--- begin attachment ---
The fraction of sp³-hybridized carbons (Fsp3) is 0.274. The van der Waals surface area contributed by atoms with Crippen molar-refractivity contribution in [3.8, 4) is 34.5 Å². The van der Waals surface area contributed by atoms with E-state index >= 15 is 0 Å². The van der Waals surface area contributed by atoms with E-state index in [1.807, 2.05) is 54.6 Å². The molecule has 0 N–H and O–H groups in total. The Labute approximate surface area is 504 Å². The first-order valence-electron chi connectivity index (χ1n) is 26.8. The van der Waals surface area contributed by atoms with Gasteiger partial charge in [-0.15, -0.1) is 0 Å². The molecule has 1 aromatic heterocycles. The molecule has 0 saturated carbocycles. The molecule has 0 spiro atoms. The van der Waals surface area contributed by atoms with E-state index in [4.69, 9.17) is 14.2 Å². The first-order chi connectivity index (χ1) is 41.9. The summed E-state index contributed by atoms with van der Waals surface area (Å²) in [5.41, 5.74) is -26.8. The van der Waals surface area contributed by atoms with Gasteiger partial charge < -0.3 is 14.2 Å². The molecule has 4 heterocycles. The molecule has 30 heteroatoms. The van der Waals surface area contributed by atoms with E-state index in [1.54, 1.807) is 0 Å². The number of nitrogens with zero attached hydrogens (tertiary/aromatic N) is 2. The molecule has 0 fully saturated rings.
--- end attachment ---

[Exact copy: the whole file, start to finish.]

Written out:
The fraction of sp³-hybridized carbons (Fsp3) is 0.274. The van der Waals surface area contributed by atoms with Crippen molar-refractivity contribution in [3.8, 4) is 34.5 Å². The van der Waals surface area contributed by atoms with E-state index >= 15 is 0 Å². The van der Waals surface area contributed by atoms with E-state index in [1.807, 2.05) is 54.6 Å². The molecule has 0 N–H and O–H groups in total. The Labute approximate surface area is 504 Å². The first-order valence-electron chi connectivity index (χ1n) is 26.8. The van der Waals surface area contributed by atoms with Gasteiger partial charge in [-0.15, -0.1) is 0 Å². The molecule has 1 aromatic heterocycles. The molecule has 0 saturated carbocycles. The molecule has 0 spiro atoms. The van der Waals surface area contributed by atoms with E-state index in [4.69, 9.17) is 14.2 Å². The first-order chi connectivity index (χ1) is 41.9. The summed E-state index contributed by atoms with van der Waals surface area (Å²) in [5.41, 5.74) is -26.8. The van der Waals surface area contributed by atoms with Gasteiger partial charge < -0.3 is 14.2 Å². The molecule has 4 heterocycles. The molecule has 30 heteroatoms. The van der Waals surface area contributed by atoms with E-state index in [1.54, 1.807) is 0 Å². The number of nitrogens with zero attached hydrogens (tertiary/aromatic N) is 2. The molecule has 0 fully saturated rings.